GW: There are little things I would tweak. But one key problem is that I didn’t include maps or a timeline in the books. I realised after the first book came out that many people wanted to know more about the background to the world, and wanted maps they could refer to while reading.
There is now a map to The War of the Grail up in my website. I will put up more information as soon as I can.
BP: Did you encounter any specific problems along writing your books?
GW: I underestimated the amount of research I would need to do. In the end, I enjoyed the process and I learnt a lot. But it did take over my life for a while.
BP: What was the hardest part of the series to write?
GW: The second and third books were tough because I only had a year to write each of them, due to the publication schedule. With the first book, I could take as long as I wanted. I didn’t have a publishing contract. I could set my own deadlines. But that all changed with the next two books.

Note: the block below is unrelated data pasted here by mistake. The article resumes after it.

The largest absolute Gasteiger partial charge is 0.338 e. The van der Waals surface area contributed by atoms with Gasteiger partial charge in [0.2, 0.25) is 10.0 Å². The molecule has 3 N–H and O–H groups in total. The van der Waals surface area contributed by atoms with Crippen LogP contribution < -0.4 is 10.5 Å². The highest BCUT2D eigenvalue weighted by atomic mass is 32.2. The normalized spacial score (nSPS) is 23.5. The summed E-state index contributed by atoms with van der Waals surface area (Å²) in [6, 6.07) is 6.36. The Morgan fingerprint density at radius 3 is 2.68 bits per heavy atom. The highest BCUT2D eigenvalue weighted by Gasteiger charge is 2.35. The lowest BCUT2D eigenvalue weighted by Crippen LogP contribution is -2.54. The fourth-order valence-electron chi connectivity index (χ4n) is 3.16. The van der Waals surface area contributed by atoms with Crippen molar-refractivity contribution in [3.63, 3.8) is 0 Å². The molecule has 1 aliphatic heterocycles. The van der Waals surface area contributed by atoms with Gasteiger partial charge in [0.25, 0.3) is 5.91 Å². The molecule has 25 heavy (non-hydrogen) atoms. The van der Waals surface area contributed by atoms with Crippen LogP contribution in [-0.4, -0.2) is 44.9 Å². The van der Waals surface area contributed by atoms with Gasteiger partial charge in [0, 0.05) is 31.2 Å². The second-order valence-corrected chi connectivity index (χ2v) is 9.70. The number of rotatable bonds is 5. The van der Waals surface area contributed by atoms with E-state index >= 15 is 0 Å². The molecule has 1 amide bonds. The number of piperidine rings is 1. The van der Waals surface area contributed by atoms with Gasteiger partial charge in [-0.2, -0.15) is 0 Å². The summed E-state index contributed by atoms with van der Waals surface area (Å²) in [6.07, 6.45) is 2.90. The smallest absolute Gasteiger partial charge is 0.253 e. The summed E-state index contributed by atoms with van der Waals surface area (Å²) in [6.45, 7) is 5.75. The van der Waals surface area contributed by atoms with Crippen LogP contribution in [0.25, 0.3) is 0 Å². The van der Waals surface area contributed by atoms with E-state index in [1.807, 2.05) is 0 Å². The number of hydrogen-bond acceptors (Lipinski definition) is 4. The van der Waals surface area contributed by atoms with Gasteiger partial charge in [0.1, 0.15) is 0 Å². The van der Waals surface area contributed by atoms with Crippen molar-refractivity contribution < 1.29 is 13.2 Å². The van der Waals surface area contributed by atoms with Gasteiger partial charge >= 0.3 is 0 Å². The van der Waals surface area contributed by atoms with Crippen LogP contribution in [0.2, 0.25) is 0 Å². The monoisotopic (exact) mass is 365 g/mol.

BP: Jack Casey, the main protagonist of the series is an interesting character and you thrown him in quite some situations, how did you come by and create his character?
GW: I’m not sure exactly. I was reading quite a few first-hand accounts of 19th -century wars and Jack’s voice just started to emerge from the voices of those soldiers from the past.
I was especially influenced by the book From Sepoy to Subedar, which purports to be the memoirs of an ordinary Indian soldier who served in the British Empire’s forces. Jack’s overall situation is similar to that of the book’s supposed narrator, Sitaram Pandey.
BP: One thins that separates your books from a lot of others is the Sattva energized world and roughly can be said as a type of magic, however the Sattva adds a lot of mystic to the story. When did you came up with using this to energize the world?